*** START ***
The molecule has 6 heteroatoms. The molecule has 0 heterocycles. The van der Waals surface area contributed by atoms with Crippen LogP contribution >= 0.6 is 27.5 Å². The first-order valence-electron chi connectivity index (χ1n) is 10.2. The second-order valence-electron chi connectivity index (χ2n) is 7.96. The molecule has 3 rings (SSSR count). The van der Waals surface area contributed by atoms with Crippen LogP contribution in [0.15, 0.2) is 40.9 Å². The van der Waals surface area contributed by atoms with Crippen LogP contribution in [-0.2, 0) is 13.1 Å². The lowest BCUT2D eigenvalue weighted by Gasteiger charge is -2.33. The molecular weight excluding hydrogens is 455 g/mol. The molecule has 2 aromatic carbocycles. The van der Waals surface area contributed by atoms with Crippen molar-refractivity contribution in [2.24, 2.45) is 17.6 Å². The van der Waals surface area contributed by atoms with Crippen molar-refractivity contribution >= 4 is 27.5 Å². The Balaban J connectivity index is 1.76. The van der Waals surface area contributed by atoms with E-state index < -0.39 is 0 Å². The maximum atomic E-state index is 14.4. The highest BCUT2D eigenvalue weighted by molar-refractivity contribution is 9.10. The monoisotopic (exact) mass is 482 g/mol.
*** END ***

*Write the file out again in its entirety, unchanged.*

The molecule has 6 heteroatoms. The molecule has 0 heterocycles. The van der Waals surface area contributed by atoms with Crippen LogP contribution >= 0.6 is 27.5 Å². The first-order valence-electron chi connectivity index (χ1n) is 10.2. The second-order valence-electron chi connectivity index (χ2n) is 7.96. The molecule has 3 rings (SSSR count). The van der Waals surface area contributed by atoms with Crippen LogP contribution in [0.15, 0.2) is 40.9 Å². The van der Waals surface area contributed by atoms with Crippen LogP contribution in [-0.2, 0) is 13.1 Å². The lowest BCUT2D eigenvalue weighted by Gasteiger charge is -2.33. The molecular weight excluding hydrogens is 455 g/mol. The molecule has 2 aromatic carbocycles. The van der Waals surface area contributed by atoms with Crippen molar-refractivity contribution in [2.24, 2.45) is 17.6 Å². The van der Waals surface area contributed by atoms with Crippen molar-refractivity contribution >= 4 is 27.5 Å². The Balaban J connectivity index is 1.76. The van der Waals surface area contributed by atoms with E-state index < -0.39 is 0 Å². The maximum atomic E-state index is 14.4. The highest BCUT2D eigenvalue weighted by molar-refractivity contribution is 9.10. The monoisotopic (exact) mass is 482 g/mol.